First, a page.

ISO 13485:2016 – What Are the Changes About?

By Linda M. Chatwin, Esq, RAC, Walt Murray

How to prepare for a successful transition.

ISO published the final draft of the latest ISO 13485 quality management standard for medical devices and placed it out for voting on October 29, 2015. Accordingly, publication of the 2016 version of ISO 13485 occurred on March 1 2016. There is to be a three-year transition period. Of note, there is now somewhat of a difference between ISO 13485 and the newly published ISO 9001:2015 standard, of which companies that are certifying to both will need to take into account. According to the Introduction of ISO 13485:2016:

This International Standard is intended to facilitate global alignment of appropriate regulatory requirements for quality management systems applicable to organizations involved in one or more stages of the life-cycle of a medical device.

This International Standard includes some particular requirements for organizations involved in the life-cycle of medical devices and excludes some of the requirements of ISO 9001 that are not appropriate as regulatory requirements. Because of these exclusions, organizations whose quality management systems conform to this International Standard cannot claim conformity to ISO 9001 unless their quality management system meets all the requirements of ISO 9001.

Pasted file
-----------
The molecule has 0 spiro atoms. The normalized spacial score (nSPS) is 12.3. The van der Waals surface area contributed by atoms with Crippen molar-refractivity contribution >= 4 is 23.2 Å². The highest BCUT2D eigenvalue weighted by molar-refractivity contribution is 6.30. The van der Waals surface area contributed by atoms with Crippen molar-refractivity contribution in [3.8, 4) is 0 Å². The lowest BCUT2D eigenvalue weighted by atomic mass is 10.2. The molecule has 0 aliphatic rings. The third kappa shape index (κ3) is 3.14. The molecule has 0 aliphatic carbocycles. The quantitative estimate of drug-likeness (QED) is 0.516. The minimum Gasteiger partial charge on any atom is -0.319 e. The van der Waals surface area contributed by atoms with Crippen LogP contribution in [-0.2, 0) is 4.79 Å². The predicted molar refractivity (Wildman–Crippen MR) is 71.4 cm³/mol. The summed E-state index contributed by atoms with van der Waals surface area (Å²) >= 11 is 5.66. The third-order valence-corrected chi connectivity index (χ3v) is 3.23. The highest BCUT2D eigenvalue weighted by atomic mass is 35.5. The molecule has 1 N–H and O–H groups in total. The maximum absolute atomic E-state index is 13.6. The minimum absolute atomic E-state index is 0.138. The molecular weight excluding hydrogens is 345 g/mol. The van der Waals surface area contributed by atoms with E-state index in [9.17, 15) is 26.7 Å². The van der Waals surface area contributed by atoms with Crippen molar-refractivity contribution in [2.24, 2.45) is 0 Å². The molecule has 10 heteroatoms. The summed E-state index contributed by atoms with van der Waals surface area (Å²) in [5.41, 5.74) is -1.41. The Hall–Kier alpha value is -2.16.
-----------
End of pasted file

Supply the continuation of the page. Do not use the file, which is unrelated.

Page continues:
The ISO 13485 standard specifies risk-based applications, importantly based on these three points:

  1. Actions taken by a business in its operational and management areas must contain measures for controlling risk
  2. Critical factors in decisions driving the operations and management of the company must be evaluated as risk and opportunistic (or risk/benefit) driven outcomes
  3. Planning becomes an imperative and tangible, documented activity with appropriate actions and review at specified intervals at executive level decision-making

Changes in the Standard

Risk is mentioned some 15 times throughout the standard, to be considered in outsourcing and supplier controls, with respect to software validations, and in the training of personnel commensurate with risks inherent in the processes they perform. Risk is to be taken into account in product planning processes. Risk management activities should also be incorporated during the processes of: